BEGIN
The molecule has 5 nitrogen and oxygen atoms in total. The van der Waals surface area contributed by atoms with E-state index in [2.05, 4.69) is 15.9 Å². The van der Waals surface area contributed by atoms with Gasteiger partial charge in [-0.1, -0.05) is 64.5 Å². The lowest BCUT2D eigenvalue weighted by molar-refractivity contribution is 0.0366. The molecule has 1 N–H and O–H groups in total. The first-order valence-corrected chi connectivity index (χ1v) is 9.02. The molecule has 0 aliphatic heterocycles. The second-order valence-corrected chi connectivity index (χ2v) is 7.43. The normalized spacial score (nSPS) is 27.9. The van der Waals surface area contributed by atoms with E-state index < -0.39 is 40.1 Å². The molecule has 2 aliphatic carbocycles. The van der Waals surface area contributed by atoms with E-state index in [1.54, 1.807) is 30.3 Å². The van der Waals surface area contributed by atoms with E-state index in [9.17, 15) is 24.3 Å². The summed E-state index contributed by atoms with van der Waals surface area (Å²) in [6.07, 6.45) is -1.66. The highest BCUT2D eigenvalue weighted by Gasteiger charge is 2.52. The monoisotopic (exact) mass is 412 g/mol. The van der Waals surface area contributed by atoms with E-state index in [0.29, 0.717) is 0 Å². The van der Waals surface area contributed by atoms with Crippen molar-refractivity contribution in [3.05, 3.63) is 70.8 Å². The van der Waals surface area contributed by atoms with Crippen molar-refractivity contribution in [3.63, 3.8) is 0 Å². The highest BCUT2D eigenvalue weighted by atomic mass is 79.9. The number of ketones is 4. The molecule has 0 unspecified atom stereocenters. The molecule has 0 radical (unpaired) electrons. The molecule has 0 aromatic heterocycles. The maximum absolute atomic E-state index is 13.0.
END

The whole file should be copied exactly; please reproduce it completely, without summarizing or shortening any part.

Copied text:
The molecule has 5 nitrogen and oxygen atoms in total. The van der Waals surface area contributed by atoms with E-state index in [2.05, 4.69) is 15.9 Å². The van der Waals surface area contributed by atoms with Gasteiger partial charge in [-0.1, -0.05) is 64.5 Å². The lowest BCUT2D eigenvalue weighted by molar-refractivity contribution is 0.0366. The molecule has 1 N–H and O–H groups in total. The first-order valence-corrected chi connectivity index (χ1v) is 9.02. The molecule has 0 aliphatic heterocycles. The second-order valence-corrected chi connectivity index (χ2v) is 7.43. The normalized spacial score (nSPS) is 27.9. The van der Waals surface area contributed by atoms with E-state index < -0.39 is 40.1 Å². The molecule has 2 aliphatic carbocycles. The van der Waals surface area contributed by atoms with E-state index in [1.54, 1.807) is 30.3 Å². The van der Waals surface area contributed by atoms with E-state index in [9.17, 15) is 24.3 Å². The summed E-state index contributed by atoms with van der Waals surface area (Å²) in [6.07, 6.45) is -1.66. The highest BCUT2D eigenvalue weighted by Gasteiger charge is 2.52. The monoisotopic (exact) mass is 412 g/mol. The van der Waals surface area contributed by atoms with E-state index in [0.29, 0.717) is 0 Å². The van der Waals surface area contributed by atoms with Crippen molar-refractivity contribution in [3.05, 3.63) is 70.8 Å². The van der Waals surface area contributed by atoms with Crippen molar-refractivity contribution in [3.63, 3.8) is 0 Å². The highest BCUT2D eigenvalue weighted by atomic mass is 79.9. The number of ketones is 4. The molecule has 0 unspecified atom stereocenters. The molecule has 0 radical (unpaired) electrons. The molecule has 0 aromatic heterocycles. The maximum absolute atomic E-state index is 13.0.